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FACTIONS-----sefard and ashkenaz


Rachack Posted - 19 November 2003 18:36

Along time ago, my Ashkenaz principal said to our class that if he had to choose, he would say that Sephardic is the more "correct" way of things.

Today I was reading a history book which seems to imply that the Ashkenaz come up with their ideas and laws that aren't said specifically in the Gemara by thinking and logic, while the Sepharadim learned halacha from the Geonim and Savoraim.

So this seems to imply that the latter are more correct than the former? I'm not sure what to make of that.

Also, which way do people feel more comfortable praying in?

The story is that my father davens either way, it really depends on what shul he goes to/where he lives this is because my grandfather Z"L, died when my father was 7 and he used to daven Nusach Sefarad/Chassidisch, but my father was brought up by his uncle (his aunt's husband) and he was Ashkenaz so my father feels more comfortable in both, and personally, I can also daven both, because I live right next door to an Ashkenaz shul where we go to, but the Yeshiva that I'm in davens Nusach Seferad, but...

I'm not mainly talking about just the davening, I am talking about all the other differences between Ashkenaz and Seferadic, which seem to be that the Ashkenaz came up with their own ideas and the Sepharadic learned their ideas from the Geonim.

That is my main point, that davening issue is just a side point.

my main point was that the Ashkenaz people seem to trace many of their customs and traditions to the French rabbis (i.e. Rashi and his grandkids) who learned things on their own logic using the Gemara, but removed from the Gemara by several generations.

The Sepharadim on the other hand, trace many of their ideas to the Geonim of Babylon, Spain, Morocco, etc... And these Geonim learned from the Savoraim from the Amoraim themselves. Does this make any sense?

By the way, I read this in a book entitled "Masters of the Mesorah," by Rabbi
Zechariah Fendel.

Also from him, it is implied that the last of the Rishonim were like the Ran, Rivash, MaHaRil, etc.. but I was always taught that the Rishonim ended with R' Yosef Karo Z"TL, and doing more research online, I found that that Rishonim ended circa 1492, and Acharonim began circa 1648, and that the period in between is actually a separate era, which he calls Kov'im.

In his view, R Yosef Karo was the first of the Kov'im, and Shach and Taz were the last. After Shach and Taz begins the era of Acharonim.
The site also said that the Shita Mekubetzes is not considered to have been a Rishon himself, though since he didn't write his own opinions, but merely quoted Rishonim, that's a mere technicality, but in my school, we treat the Shita as a Rishon.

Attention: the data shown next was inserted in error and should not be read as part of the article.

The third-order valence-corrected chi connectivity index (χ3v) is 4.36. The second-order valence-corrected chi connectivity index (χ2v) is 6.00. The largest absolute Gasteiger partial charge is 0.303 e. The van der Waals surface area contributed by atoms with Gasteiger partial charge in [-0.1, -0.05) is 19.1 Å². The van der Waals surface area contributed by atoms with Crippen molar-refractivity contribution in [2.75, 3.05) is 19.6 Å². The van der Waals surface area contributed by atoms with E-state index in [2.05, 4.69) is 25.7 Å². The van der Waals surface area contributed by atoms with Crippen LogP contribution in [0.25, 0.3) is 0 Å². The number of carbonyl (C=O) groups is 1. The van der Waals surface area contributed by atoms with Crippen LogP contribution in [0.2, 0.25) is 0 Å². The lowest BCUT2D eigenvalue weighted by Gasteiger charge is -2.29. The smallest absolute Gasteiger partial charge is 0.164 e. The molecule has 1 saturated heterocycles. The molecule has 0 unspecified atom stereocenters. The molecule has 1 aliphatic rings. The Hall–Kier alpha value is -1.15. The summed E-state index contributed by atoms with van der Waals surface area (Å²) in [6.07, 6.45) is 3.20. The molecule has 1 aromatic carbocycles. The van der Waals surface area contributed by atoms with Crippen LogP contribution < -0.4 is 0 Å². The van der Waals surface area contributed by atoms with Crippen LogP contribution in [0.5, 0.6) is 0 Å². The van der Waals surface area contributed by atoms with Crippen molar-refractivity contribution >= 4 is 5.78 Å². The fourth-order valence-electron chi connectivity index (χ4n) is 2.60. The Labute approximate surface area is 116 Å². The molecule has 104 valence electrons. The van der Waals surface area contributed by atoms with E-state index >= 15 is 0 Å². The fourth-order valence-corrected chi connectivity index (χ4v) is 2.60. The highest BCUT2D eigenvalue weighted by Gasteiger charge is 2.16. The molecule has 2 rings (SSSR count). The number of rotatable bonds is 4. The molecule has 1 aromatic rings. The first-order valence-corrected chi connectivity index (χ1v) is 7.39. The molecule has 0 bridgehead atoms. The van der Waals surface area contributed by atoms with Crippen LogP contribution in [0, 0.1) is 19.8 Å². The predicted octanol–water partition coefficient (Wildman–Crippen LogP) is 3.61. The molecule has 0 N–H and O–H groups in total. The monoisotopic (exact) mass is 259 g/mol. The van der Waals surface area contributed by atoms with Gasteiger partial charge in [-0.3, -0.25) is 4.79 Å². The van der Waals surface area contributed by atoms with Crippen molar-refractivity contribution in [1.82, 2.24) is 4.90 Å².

(Don't even get me started on the Italian Jews, they are in a different category)

Rav Yitzchok Berkowitz, mashgiach ruchani at Aish Hatorah in Yerushalyim

"The greatest contribution the rishonim made was not just their inherent greatness as people, but that they wrote down their mesorahs. Earlier generations (i.e. the gaonim), for the most part, did not.

Following the rishonim, the acharonim have all been busy trying to best understand what the rishonim were saying, why they argued, and how they would hold on newer cases.

Thus, the rishonim were the last carriers of the mesorah. That is to say, that the Rambam learned his mesorah from the Rimagash, who learned it from the Rif, who
learned it from Rabeinu Chananel, who learned it from his father Rabeinu
Chushiel, one of the gaonim. And the gaonim carried the mesorah from
the amoraim.

This is the chief reason that an acharon cannot argue with a rishon.

A posek today may state that he does not understand a point made by a rishon, but not that he does not agree with him.

Opinion has no place when you're dealing with mesorah. There were some "borderline cases," Jews for whom status as rishon or acharon is unclear. The Trumas Hadeshen, the Maharik, and the Rivash (R' Yitzchak bar Sheishish) are three he names.

However, he categorically and unambiguously calls R' Karo an acharon. The Bays Yosef that he wrote was, as has been mentioned, a compilation of rishonim's commentaries on the Tur. The Shulchan Aruch is his abridged version of the Bays Yosef."

MODERATOR Posted - 19 November 2003 22:05

OK, I'm going to tell you where this idea comes from, where it's mistaken, and then we're going to fix it.

There are numerous reasons why someone might say that the sefardic poskim are more traditional and the ashkenazic ones are more creative, so to speak (I am paraphrasing your post).

First, patterns seems to develop in halachic methodology where ashkenaz minhagim are created not based on tradition but rather the needs of the time or some other reason. You will find the Rama in shulchan aruch all over the place mentioning chumras that comes from custom and not din --- and you will even find him saying:

"there are some places that are accustomed to the following [chumrah] ... and so too I am accustomed to do it due to minhag, but it is a chumrah without any reason" (YD 93:1).

You will also find things like sefardic girls not making the brachah she'asani kirtzono because it is nowhere to be found in the gemora or writings of chazal, and first appeared in the days of the geonim.

You will also find that sefardic poskim are very much into collecting opinions from rishonim and achronim, the more the better, in their responsa, whereas ashkenazi poskim will tend more to learning the sugya and coming out with their own conclusion. (Of course, nobody is going to argue with a Taz, but the issue here is how important is it to find as many opinions as possible, and how much weight does your own opinion hold).